J.D. Moyer

beat maker, sci-fi writer, self-experimenter

I Quit Facebook and I Don’t Miss It

Facebook-meh_article_image
Approximately two weeks ago I deleted my Facebook account. It wasn’t something I thought about a great deal. I suddenly realized “I’m done with Facebook,” and a day later I deleted my account.

I’ve been concerned about Facebook’s data-mining and privacy policies since I learned about early links to the CIA and DARPA. But this isn’t why I deleted my account. I don’t know if I even fully understand why I wanted to stop using Facebook, but here are some of the reasons I’ve considered:

  • despite having 300+ “friends,” my feed was usually full of comments and posts from people I didn’t even know
  • I got tired of reading other people’s political opinions or hearing about their outrage
  • annoying animated gifs and autoplay videos
  • I rarely felt compelled to share or post anything … mostly because I no longer had a clear sense of who was reading/seeing it

Facebook was starting to feel like a low-quality tabloid newspaper instead of a way to connect with family and friends.

One reason I stayed on Facebook for so long was that I felt it helped me keep up with acquaintances. I recently had an experience that made me rethink this supposition. I ran into someone from the dance music scene that I hadn’t seen in years. I’d seen that person’s posts on Facebook so I had a vague idea that I knew what was going on with him. But after a brief conversation on BART (our local transit system) I realized that I’d had no idea what was really going on in his life. I had been reading his posts without context, and didn’t understand that his life had been turned upside-down by a series of events, and that he was having to rebuild his life essentially from scratch. I learned more in a five minute conversation than I would have from reading a thousand of his Facebook posts.

Events and Invitations

A few friends would use Facebook to invite me to events. It was often difficult to find these real invites among the dozens of spam-invites to paid events that would also show up in my Facebook events list. I suppose some friends will have to switch to email (or snail mail) to invite me to things, but I actually check those formats on a regular basis. It’s nice to have one fewer inbox.

Focus, Active Curation

Since quitting both Facebook and Reddit, it’s much harder to waste time on my computer. I check my email, the New York Times headlines, and that’s about it. Sometimes I’ll look at my Twitter feed and click on a few interesting links. But I no longer fall into a black hole of distraction where I lose an hour or more of my day. I feel more focused.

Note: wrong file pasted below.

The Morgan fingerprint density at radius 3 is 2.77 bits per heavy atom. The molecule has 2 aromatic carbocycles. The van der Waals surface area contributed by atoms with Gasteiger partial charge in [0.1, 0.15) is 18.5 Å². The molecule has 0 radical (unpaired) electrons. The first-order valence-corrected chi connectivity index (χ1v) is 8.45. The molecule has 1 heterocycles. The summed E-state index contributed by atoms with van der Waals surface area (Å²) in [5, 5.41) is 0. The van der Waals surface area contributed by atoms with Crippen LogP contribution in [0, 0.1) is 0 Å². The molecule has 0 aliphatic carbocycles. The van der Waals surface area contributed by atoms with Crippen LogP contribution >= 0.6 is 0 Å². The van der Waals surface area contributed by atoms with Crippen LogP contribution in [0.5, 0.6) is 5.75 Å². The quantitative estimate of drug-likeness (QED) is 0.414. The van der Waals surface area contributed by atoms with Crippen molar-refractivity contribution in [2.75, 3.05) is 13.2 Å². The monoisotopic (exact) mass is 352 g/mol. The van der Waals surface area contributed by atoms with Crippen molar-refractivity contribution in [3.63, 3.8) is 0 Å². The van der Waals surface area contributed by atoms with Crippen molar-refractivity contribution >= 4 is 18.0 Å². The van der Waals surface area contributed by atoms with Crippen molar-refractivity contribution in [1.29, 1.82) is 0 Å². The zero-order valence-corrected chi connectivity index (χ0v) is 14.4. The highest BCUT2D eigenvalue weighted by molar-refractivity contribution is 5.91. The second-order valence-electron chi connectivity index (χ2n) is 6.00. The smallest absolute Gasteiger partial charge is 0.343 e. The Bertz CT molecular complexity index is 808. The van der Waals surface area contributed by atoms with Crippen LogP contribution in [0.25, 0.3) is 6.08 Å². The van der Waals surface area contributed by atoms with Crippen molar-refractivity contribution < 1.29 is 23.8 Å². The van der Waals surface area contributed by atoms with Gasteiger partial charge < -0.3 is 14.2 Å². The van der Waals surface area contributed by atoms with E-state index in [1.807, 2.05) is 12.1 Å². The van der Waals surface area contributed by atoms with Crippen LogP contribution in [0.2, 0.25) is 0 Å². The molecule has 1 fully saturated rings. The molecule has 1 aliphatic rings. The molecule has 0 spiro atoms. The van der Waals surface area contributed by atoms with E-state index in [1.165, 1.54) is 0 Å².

In the evening, if I’m actively looking for entertainment, I now have to be more active in my search (instead of passively browsing an algorithm-generated feed, or pages of “top voted” content). This is a good thing. I’m reading more fiction (in book format, not on my computer), and finding very narrow content related to my hobbies (like the TerranScapes youtube channel). This is a return to how I sought entertainment during the first thirty-five years of my life, and it’s a more gratifying system. I’m engaging with material that actively interests me in very specific ways, instead of finding the occasional gem amidst a sea of broad content.

Out of the Loop?

I did have some mild anxiety about becoming more socially isolated or being “out of the loop” if I quit Facebook. I quickly identified this as a false fear. My real friends weren’t going to forget about me, and though I might learn things about people’s lives (who got married, who had a kid, etc.) later than most, I might enjoy the information more receiving it in person.

Quitting Facebook did inspire me to be more active in regards to social planning. Life is finite and you don’t have time to do everything with everyone. I’ll save the details for a later post, but I’ve made a few changes to my system for tracking what I/we want to do with our friends and family, and taking the necessary steps to schedule and plan those social engagements.

I actually feel more socially connected since I quit Facebook. I’m no longer looking at events I wasn’t invited to, parties I didn’t attend, and trips I didn’t take. Instead I’m looking at my own calendar to see what I have planned for the week, and with whom. If the calendar is looking empty then I take steps to fill it up.

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17 Comments

  1. K.B.

    Hi D.J. Moyer…I do not have a facebook account..do u believe this……and for the same reasons u mentioned( or little bit different)…..most of my friends do not believe it and cannot understand me( they actually do like this bit about me)…..but I like it!!!

  2. bobprichard

    Thank you for this email. I find all my social media accounts (Facebook, LinkedIn, YouTube) a complete waste of time. I keep in touch with real friends by phone, email and in person. Since you have an interest in health, I thought you might be interested in measuring your breathing ranges (see attached). Bob Prichard Somax Performance Institute 44 Gold Medals and 11 World Records Author of The Efficient Golfer and Are You Flexible Enough for Golf? Hip Strength Test Power Hip Trainer Flexibility Beyond Stretching YouTube Videos– 4 Million Views